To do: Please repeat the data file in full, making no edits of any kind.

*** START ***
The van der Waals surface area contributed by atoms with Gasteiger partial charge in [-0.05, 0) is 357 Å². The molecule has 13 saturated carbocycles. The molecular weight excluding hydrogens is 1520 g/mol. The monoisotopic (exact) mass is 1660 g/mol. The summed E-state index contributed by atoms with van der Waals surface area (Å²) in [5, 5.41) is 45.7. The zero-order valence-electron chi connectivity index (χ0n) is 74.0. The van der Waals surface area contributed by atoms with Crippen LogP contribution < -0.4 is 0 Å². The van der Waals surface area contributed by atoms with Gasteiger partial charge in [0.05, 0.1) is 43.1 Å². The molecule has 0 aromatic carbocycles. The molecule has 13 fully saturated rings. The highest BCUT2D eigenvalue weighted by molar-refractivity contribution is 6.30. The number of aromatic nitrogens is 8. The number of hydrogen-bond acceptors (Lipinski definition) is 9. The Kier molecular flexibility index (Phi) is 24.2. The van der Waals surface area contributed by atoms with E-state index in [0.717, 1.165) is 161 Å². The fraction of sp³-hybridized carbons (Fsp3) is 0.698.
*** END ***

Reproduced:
The van der Waals surface area contributed by atoms with Gasteiger partial charge in [-0.05, 0) is 357 Å². The molecule has 13 saturated carbocycles. The molecular weight excluding hydrogens is 1520 g/mol. The monoisotopic (exact) mass is 1660 g/mol. The summed E-state index contributed by atoms with van der Waals surface area (Å²) in [5, 5.41) is 45.7. The zero-order valence-electron chi connectivity index (χ0n) is 74.0. The van der Waals surface area contributed by atoms with Crippen LogP contribution < -0.4 is 0 Å². The van der Waals surface area contributed by atoms with Gasteiger partial charge in [0.05, 0.1) is 43.1 Å². The molecule has 0 aromatic carbocycles. The molecule has 13 fully saturated rings. The highest BCUT2D eigenvalue weighted by molar-refractivity contribution is 6.30. The number of aromatic nitrogens is 8. The number of hydrogen-bond acceptors (Lipinski definition) is 9. The Kier molecular flexibility index (Phi) is 24.2. The van der Waals surface area contributed by atoms with E-state index in [0.717, 1.165) is 161 Å². The fraction of sp³-hybridized carbons (Fsp3) is 0.698.